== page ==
# Faster way of factoring? (1 Viewer)

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#### OrbitalPower

##### Guest
1. The problem statement, all variables and given/known data

$$t[\frac{1}{2} (4- t)^\frac{-1}{2}(-1)] + (4 - t)^\frac{1}{2}$$

The way I'd do it is

$$\frac{-t}{2(4-t)^\frac{1}{2}}$$ + $$\frac{\sqrt{4-t}}{1}}$$

Get it over a common denominator

$$\frac{-t+\sqrt{4-t}*2\sqrt{4-t}}{2(4-t)^\frac{1}{2}}$$

simplify:

$$\frac{-t + 2(4-t)}{2(4-t)^\frac{1}{2}}$$

=

$$\frac{8-3t}{2(4-t)^\frac{1}{2}}$$

The way I see books do it:

$$t[\frac{1}{2} (4- t)^\frac{-1}{2}(-1)] + (4 - t)^\frac{1}{2}$$

=

$$\frac{1}{2}(4-t)^\frac{-1}{2}[-t+ 2(4-t)]$$

=

$$\frac{8-3t}{2(4-t)^\frac{1}{2}}$$

What exactly is he sending through here? How does he know what to pull out in the second step? Is he mostly just skipping steps or is there a maneuver I'm missing here? I think I see the relationship between my third step (common denominator) and his second step, but I wouldn't know how to get that quickly without doing the algebra.

Here's another example of what I'm talking about:

x^2 * [ (1/2) * (1-x^2)^(-1/2) * (-2x)] + (1 - x^2)^(1/2) * (2x) 1

=

-x^3(1-x^2)^(-1/2) + 2x(1 - x^2)^(1/2) 2

=

x(1 - x^2)^(-1/2) * [-x^2(1) + 2(1 - x^2)] 3

=

x * (2 - 3x^2)/ (sqrt(1 - x^2)) 4

Again, same questions. This actually looks confusing to me. What's going on at steps 2 and 3?

How did he know how to separate them like that without writing over a common factor. I've seen it done like this in other places, and it looks to me as if steps are being skipped.

#### tiny-tim

Homework Helper
Hi OrbitalPower! I'm sorry, but that is the correct way of factoring, and you're just going to have to get used to it, both reading it and doing it.

It is not necessary to put things into quotients first, and examiners will probably deduct marks if you do.

I expect you can see immediately that $$x^2 y^3 x^3\,=\,x^5 y^3$$, because you can just move the x through the y, and combine all the x's?

Well, it's the same if it's an inverse power: $$x^2 y^3 x^{-3}\,=\,x^{-1} y^3$$, or $$x^{1/2} y^3 x^{-3/2}\,=\,x^{-1} y^3$$.

You just move the x through the y, and writing over a common factor is totally unnecessary. O

#### OrbitalPower

##### Guest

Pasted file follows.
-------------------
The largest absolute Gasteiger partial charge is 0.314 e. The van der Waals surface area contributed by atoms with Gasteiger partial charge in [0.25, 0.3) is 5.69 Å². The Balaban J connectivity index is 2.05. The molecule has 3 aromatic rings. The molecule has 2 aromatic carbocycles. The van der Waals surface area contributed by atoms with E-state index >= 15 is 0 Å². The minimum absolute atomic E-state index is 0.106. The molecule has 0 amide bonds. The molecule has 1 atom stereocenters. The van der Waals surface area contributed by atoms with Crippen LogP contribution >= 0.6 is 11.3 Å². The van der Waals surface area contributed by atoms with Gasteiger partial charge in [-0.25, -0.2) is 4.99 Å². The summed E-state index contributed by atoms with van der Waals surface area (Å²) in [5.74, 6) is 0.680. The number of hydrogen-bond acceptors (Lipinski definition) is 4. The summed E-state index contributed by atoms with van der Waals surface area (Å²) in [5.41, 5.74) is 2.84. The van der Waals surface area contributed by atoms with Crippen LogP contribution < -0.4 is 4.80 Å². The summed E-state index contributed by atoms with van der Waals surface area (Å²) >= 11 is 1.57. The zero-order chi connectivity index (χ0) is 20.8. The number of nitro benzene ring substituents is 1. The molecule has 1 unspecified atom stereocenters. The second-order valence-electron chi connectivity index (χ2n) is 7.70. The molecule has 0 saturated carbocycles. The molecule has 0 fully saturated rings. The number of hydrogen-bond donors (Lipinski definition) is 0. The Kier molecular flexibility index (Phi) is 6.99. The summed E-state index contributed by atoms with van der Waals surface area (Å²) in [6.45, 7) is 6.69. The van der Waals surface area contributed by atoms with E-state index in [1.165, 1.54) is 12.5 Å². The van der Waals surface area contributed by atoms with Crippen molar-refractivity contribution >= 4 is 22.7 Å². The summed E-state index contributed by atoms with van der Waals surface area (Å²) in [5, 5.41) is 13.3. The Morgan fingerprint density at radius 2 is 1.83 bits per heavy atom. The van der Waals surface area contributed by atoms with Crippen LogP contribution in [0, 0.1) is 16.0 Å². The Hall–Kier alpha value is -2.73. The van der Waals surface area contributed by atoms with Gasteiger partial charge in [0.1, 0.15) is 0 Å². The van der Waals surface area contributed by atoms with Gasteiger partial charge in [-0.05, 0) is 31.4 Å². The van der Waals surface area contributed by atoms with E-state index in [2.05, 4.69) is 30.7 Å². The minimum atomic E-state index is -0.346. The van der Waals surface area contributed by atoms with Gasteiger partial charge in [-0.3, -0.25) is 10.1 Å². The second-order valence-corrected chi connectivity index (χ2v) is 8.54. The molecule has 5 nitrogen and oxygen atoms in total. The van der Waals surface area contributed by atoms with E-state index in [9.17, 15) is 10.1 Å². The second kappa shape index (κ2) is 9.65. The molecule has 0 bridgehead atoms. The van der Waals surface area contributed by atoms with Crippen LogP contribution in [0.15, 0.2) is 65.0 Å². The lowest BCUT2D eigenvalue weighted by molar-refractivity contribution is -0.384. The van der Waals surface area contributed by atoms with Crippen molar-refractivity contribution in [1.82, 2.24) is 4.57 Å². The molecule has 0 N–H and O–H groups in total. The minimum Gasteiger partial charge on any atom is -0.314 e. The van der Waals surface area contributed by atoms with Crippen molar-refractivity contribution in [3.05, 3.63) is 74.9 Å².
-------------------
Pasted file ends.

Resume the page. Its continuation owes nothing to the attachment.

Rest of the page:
Thanks for the help. I definitely see what you're saying and I do that all the time during derivatives and so on.

I still can't figure out what's going on, though.

For example, the first one:

$$t[\frac{1}{2} (4- t)^\frac{-1}{2}(-1)] + (4 - t)^\frac{1}{2}$$

Assuming I get (4-t)^(-1/2) + (4-t)^(1/2) together somehow by pulling out the 1/2, and negative one, that's adding the two terms, and the exponents are different. So I don't see the process at all. Maybe I'm just not used to it.

What exactly are you taking out here to set it up like that.

#### tiny-tim

Homework Helper
$$t[\frac{1}{2} (4- t)^\frac{-1}{2}(-1)] + (4 - t)^\frac{1}{2}$$

Assuming I get (4-t)^(-1/2) + (4-t)^(1/2) together somehow by pulling out the 1/2, and negative one, that's adding the two terms, and the exponents are different. So I don't see the process at all.
Yes, you're right, of course - the exponents are different - but all that means is that you can't add the two terms.

However, you can factor the second one in your head, and then add them! It's the same as, for example, $$e^x\,+\,e^{-x}\,=\,e^{-x}(e^{2x}\,+\,1)\,.$$

You need to be happy with doing this! #### Zoe-b

You want to factorise it as much as possible.. taking out the term with a negative power is normally since it means the other term can then have a positive power. 1/2(4-t)^-1/2 is a common factor in that you can multiply by something 'simple' to get the second term. You just need to work out what that is, to get positive power of a half you need to add on 1.. so the second term ends up as 2(4-t). Hope that helps.

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